When the FBI raided allegedly corrupt Ald. Ed Burke’s offices last fall, agents seized documents relating to a longtime supporter of Ald. Danny Solis, who is a government mole.
Records made public Wednesday evening show the feds’ Nov. 29 raid of Burke’s City Hall office yielded two folders pertaining to Brian Hynes, a lawyer and former aide to Illinois House Speaker Michael Madigan (D-Chicago).
Hynes also has been a close ally of Solis for many years. Solis has not been charged with wrongdoing but is cooperating with federal authorities. He wore a wire to secretly record conversations with Burke.
Burke was charged with attempted extortion on Jan. 3.
In a text message to WBEZ, Hynes said he had “no clue” why his name would appear on documents generated in the Burke raids.
“I haven’t spoken to Burke in many years,” Hynes said.
Hynes also said he had not been contacted by the feds since the investigation into Antonin “Tony” Rezko, a former Hynes associate who was caught up in the corruption probe that ultimately nabbed former Illinois Gov. Rod Blagojevich.
Earlier Wednesday, WBEZ reported that mayoral candidate Susana Mendoza has received tens of thousands of dollars in the past year from Solis’ Democratic ward organization and from companies whose board members are also investors in Hynes’ company, Vendor Assistance Program LLC.
Solis’ sister Patti Solis Doyle founded VAP with Hynes but sold her stake in the firm in 2016.
Last May, VAP sent out a news release listing Danny Solis’ daughter Sol Solis as the “contact” person for the company.
The Hynes folders were referenced in handwritten FBI records that the City Council’s Finance Committee released Wednesday, after weeks of stonewalling media requests for the public documents.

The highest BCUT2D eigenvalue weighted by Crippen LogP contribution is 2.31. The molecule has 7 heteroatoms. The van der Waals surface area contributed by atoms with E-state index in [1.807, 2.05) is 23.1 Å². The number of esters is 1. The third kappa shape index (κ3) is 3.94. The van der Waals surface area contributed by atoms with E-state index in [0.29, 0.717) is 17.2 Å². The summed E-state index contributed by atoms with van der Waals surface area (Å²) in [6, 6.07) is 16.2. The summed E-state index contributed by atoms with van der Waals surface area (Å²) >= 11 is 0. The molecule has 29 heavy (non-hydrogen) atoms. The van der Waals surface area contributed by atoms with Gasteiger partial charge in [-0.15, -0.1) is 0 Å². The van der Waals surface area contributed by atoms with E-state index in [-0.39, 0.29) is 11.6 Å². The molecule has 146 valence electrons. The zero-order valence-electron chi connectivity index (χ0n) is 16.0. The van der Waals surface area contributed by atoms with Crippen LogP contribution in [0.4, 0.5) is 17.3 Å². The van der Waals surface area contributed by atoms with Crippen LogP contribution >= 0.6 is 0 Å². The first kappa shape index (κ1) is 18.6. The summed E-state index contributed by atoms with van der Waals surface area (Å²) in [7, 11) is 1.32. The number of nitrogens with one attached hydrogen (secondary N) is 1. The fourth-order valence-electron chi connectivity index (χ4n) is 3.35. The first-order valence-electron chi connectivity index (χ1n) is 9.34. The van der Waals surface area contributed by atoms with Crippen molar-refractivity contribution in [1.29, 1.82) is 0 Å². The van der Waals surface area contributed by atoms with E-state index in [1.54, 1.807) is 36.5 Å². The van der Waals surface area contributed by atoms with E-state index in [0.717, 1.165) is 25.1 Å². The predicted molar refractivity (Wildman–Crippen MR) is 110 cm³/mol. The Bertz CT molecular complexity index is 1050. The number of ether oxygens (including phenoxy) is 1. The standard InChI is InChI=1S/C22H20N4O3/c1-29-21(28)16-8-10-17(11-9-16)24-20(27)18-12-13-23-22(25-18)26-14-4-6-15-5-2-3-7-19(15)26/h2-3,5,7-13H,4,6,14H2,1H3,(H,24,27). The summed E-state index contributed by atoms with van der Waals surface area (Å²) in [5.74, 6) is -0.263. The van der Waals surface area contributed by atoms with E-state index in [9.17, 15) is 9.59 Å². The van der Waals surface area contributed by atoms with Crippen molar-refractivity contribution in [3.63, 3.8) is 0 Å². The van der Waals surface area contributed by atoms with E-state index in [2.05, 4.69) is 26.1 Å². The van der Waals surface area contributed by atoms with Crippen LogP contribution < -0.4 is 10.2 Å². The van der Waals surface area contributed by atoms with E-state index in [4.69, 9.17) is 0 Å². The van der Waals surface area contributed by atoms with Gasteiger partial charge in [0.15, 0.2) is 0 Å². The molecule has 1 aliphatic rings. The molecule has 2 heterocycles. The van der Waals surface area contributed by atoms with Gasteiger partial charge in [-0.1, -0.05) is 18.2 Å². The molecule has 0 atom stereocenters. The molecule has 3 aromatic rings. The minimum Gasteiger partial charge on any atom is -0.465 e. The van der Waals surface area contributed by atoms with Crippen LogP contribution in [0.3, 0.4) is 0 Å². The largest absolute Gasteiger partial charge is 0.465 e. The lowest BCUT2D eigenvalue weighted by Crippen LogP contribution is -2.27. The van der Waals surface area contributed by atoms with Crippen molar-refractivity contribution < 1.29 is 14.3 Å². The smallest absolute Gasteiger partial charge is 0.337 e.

Burke had been the committee’s chairman for decades, but he resigned from that post after the criminal charges were unsealed. Burke has hung onto his aldermanic seat and is running for re-election on Feb. 26.
In addition to computers, thumb drives and a Rolodex, the records also show the FBI took a variety of other documents from Burke’s office on the third floor of City Hall, including:
- Correspondences with Burke’s private law firm, Klafter & Burke. Burke allegedly tried to use his power as alderman to force the owners of a fast-food restaurant in his ward to hire his firm to appeal their property taxes.
- The business card of Perry Mandera, who owns a Chicago strip club and a medical marijuana dispensary.
- Documents pertaining to “TIF,” as officials refer to tax-increment financing districts, which are used by the city to subsidize real estate development projects.
- Files relating to “Old Main Post Office recusals”.
WBEZ and the BGA reported last month that Burke has recused himself from voting on 464 City Council measures in the past eight years — four times more recusals than the rest of the aldermen combined.
A spokesman for the U.S. Attorney’s Office in Chicago, which is prosecuting Burke, did not return WBEZ’s phone for comment Wednesday night.